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Rep. John Lewis, a prominent Georgia Democrat and veteran of the civil rights movement, said Thursday that he would boycott the opening of a civil rights museum in Mississippi because President Trump would attend the event.
Lewis is the latest in a growing number of politicians, civil rights groups and activists who have said they will boycott Saturday’s opening ceremony in Jackson, Miss., or have called on Trump to skip it.
“President Trump’s attendance and his hurtful policies are an insult to the people portrayed in this civil rights museum. The struggles represented in this museum exemplify the truth of what really happened in Mississippi,” Lewis said in a statement issued with Rep. Bennie G. Thompson, a Mississippi Democrat.
Thompson also said he would not attend the opening of the Museum of Mississippi History and the Mississippi Civil Rights Museum. The congressmen cited racially charged remarks from Trump and “disparaging comments about women, the disabled, immigrants and National Football League.”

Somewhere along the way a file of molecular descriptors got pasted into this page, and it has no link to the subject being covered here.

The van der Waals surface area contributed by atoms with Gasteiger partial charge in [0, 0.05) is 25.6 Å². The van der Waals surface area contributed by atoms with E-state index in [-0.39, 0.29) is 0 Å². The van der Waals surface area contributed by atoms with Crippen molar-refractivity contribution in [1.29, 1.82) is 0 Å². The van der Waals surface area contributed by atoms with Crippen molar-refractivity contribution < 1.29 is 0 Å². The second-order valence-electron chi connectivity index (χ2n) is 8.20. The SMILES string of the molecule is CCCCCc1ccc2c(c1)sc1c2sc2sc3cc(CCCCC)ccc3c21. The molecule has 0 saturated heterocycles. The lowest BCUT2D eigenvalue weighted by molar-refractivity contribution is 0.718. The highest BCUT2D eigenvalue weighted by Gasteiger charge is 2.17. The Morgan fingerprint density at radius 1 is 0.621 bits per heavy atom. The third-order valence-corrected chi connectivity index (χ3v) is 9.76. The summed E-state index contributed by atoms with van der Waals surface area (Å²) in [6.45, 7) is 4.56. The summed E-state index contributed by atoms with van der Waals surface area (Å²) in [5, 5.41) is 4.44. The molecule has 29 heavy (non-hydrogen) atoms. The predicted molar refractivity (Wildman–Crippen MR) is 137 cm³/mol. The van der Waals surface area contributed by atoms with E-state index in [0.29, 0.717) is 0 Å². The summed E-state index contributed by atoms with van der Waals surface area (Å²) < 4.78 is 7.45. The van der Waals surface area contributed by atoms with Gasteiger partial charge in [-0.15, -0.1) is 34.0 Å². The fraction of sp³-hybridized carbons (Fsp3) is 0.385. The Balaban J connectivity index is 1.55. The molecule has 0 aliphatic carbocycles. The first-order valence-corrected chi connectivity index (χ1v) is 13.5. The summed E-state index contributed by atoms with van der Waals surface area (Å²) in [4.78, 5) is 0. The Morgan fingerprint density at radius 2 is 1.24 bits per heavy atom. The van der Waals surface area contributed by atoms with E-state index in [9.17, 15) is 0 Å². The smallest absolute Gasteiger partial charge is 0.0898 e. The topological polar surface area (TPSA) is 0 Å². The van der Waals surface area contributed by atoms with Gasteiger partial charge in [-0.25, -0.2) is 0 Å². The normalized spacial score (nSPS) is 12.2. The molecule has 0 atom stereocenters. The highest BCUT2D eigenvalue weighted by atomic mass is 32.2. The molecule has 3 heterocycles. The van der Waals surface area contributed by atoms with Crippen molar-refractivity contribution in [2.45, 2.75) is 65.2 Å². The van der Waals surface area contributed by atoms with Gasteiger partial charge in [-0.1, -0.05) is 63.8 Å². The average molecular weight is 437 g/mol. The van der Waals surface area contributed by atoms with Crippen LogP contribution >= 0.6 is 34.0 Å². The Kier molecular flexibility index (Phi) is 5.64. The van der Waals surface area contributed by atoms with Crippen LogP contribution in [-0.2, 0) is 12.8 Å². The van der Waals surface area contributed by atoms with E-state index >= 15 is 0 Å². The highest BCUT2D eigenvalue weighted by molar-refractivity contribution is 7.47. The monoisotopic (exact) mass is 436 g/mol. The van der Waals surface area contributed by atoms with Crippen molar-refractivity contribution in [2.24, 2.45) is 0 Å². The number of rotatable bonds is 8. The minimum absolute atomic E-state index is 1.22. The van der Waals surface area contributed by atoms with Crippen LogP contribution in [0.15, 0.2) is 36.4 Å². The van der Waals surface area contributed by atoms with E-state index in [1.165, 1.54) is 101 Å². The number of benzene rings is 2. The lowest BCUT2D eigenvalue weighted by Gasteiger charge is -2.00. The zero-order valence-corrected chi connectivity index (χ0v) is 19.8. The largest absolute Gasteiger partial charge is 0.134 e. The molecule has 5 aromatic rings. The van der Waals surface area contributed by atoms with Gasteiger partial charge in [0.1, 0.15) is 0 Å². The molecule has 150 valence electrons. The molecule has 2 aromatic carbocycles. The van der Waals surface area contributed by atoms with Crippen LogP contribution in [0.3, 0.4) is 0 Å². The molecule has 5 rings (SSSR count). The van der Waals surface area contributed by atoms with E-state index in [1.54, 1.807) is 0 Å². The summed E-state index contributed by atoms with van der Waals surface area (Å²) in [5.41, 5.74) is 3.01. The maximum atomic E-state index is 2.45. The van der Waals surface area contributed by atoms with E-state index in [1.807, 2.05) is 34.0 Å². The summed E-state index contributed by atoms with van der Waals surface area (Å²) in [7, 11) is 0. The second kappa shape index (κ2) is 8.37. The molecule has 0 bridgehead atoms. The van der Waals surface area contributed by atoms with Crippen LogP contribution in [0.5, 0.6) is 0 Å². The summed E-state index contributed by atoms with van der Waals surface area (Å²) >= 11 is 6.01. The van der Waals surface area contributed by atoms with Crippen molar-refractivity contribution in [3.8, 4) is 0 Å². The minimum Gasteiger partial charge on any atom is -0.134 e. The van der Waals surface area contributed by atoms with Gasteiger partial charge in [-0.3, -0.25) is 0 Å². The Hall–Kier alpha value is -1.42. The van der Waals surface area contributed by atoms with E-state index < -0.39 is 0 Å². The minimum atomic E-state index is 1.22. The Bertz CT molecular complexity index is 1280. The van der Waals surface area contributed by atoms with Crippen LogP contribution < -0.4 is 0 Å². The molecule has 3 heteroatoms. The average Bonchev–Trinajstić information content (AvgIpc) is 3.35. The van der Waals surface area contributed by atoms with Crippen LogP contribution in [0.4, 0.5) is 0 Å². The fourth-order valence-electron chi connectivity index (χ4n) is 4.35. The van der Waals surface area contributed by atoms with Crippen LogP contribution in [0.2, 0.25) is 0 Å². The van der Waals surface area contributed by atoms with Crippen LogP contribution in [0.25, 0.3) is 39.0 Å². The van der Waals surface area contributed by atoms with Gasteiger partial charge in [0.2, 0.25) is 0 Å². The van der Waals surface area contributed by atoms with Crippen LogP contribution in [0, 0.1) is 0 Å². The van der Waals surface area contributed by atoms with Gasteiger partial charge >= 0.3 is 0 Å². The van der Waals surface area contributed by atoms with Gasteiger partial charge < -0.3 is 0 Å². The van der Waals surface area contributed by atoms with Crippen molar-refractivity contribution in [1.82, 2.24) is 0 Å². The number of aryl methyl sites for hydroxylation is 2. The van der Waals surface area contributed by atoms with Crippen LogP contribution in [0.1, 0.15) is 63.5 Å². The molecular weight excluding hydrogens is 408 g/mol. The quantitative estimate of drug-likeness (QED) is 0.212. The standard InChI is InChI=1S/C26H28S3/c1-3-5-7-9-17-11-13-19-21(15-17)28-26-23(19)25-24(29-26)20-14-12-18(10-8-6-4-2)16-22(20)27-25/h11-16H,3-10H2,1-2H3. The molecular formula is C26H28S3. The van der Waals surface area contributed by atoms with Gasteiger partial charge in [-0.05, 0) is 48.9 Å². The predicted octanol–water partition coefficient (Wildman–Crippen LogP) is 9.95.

White House Press Secretary Sarah Huckabee Sanders responded to the congressmen’s announcements, saying, “We think it’s unfortunate that these members of Congress wouldn’t join the president in honoring the incredible sacrifice civil rights leaders made to right the injustices in our history. The president hopes others will join him in recognizing that the movement was about removing barriers and unifying Americans of all backgrounds.”
In an interview with the Atlanta Journal-Constitution, Lewis said he would reconsider his decision if “the head man” did not attend.
The congressmen’s announcement followed one this week from the National Assn. for the Advancement of Colored People, which said Trump should back down from the event because of his “abysmal” record on civil rights.
2:01 p.m.: This article was updated with a comment from Sarah Huckabee Sanders.